Archive for the ‘Pulmonary Function’ Category


dynamic pulmonary volumeTable 1 summarizes the anthropometric characteristics of the patients and three normal subjects.

Table 2 shows the results of Pimax and PEmax. The reference value of the maximum static pressure for patients 2 and 3 is obtained from the equations of Gaultier and Zinman. For patient 1, the reference value of Leech and her associates is used. The measured results are expressed as a percentage of the reference value based on age, sex, and size of the individuals tested, as well as a percentage of the reference value based on vital capacity (VC) according to Gaultier and Zinman (Pim>vc and PEm,vc). Our results show that PEmax is slightly better preserved than Pimax, but this relation reversed for patients 1 and 3 when they are expressed as a percentage of predicted values based on VC.

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  • Comments Off on Canadian Health&Care Mall: Results of Pulmonary Function and Ventilatory Response
  • We routinely use 5 cm H20 of PEEP during the weaning process until liberation is achieved from the mechanical ventilation. There are several benefits of PEEP on inspiratory muscle load: (a) improving pulmonary mechanic function that is attenuated by the loss of glottic function, which is caused by the presence of the tracheal tube; (b) overcoming the loss of end-expiratory lung volume that occurs when patients are supine or semiupright; and (c) preventing dynamic airway collapse or overcoming dynamic hyperinflation in patients with dynamic hyperinflation, such as those with airway disease.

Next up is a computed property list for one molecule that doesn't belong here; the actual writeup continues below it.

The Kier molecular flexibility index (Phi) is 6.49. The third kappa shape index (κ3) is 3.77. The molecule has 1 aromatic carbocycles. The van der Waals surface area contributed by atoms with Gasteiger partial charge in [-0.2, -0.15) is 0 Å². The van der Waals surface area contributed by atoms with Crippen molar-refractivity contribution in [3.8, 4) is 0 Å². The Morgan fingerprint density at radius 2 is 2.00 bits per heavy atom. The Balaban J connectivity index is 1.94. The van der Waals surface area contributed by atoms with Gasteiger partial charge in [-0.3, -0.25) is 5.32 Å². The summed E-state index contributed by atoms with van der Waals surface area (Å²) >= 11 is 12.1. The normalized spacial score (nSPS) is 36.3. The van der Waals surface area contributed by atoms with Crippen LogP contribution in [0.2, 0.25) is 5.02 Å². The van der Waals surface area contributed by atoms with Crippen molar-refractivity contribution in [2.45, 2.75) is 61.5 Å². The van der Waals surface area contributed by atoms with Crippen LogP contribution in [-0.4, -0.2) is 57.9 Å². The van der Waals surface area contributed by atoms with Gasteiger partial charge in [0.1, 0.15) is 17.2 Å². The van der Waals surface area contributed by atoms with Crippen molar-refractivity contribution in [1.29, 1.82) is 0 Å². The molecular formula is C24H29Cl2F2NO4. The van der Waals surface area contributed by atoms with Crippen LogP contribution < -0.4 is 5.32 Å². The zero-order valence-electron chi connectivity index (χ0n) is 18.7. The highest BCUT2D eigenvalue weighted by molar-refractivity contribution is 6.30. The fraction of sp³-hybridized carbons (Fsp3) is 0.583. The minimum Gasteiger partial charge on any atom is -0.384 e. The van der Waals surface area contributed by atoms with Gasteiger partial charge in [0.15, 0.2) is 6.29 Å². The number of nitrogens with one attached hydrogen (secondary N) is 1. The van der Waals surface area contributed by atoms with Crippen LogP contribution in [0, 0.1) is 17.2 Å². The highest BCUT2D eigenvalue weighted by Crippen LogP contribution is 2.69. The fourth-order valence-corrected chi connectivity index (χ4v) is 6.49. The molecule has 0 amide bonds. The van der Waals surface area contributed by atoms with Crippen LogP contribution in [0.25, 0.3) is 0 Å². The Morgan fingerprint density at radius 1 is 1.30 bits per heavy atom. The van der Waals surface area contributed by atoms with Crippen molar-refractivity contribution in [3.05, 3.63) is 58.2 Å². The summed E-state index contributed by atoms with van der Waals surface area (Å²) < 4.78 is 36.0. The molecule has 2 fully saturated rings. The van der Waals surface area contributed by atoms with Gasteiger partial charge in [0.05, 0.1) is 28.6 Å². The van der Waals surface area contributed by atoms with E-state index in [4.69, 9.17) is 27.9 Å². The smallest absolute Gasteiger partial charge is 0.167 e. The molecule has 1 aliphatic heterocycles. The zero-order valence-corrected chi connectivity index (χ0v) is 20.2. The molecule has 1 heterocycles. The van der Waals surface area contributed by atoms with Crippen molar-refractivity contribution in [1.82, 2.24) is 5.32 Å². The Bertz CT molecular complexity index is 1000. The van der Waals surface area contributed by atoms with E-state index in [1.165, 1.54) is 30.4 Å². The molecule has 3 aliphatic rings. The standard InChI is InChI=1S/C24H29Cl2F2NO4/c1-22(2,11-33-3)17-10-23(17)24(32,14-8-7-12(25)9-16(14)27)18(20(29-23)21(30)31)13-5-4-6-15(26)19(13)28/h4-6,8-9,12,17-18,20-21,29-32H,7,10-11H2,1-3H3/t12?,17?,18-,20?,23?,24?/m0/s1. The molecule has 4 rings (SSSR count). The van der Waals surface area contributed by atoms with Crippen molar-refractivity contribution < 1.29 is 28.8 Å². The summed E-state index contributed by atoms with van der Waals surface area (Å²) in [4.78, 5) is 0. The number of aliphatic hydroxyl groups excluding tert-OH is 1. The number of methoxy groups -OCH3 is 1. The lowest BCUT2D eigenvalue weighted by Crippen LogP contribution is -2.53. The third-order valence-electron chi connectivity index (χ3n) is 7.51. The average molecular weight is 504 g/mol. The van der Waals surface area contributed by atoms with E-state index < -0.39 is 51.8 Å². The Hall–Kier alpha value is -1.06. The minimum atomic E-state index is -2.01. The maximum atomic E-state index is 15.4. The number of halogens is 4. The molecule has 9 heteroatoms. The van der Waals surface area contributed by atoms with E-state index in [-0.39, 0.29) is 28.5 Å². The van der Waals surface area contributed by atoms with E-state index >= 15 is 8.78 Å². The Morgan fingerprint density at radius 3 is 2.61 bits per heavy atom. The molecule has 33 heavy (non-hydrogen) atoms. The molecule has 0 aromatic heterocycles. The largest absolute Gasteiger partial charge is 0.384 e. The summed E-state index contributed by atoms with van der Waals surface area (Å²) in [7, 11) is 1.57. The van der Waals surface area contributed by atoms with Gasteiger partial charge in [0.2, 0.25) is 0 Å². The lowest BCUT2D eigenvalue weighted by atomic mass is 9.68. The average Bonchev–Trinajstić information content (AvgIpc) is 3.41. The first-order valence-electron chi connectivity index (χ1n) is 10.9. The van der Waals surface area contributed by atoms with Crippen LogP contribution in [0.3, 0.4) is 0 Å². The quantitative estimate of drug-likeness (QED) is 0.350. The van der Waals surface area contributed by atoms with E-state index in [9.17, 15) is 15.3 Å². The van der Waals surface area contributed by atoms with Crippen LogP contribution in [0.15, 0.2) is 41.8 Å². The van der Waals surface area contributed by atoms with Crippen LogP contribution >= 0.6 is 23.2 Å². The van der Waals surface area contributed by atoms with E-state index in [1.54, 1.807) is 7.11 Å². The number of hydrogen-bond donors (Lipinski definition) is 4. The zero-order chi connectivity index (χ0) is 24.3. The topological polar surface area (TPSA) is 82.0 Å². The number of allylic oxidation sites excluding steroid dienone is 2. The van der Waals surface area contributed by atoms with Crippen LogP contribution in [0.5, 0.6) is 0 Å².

We attribute the findings of prolonged duty cycle, presence of auto-PEEP, and higher expiratory airway resistance in our study to the use of the Whisper Swivel valve in the circuit. This was not detrimental in our group of patients, as there was no difference in respiratory muscle performance between the BiPAP S/T-D and the Servo Ventilator 900C. (more…)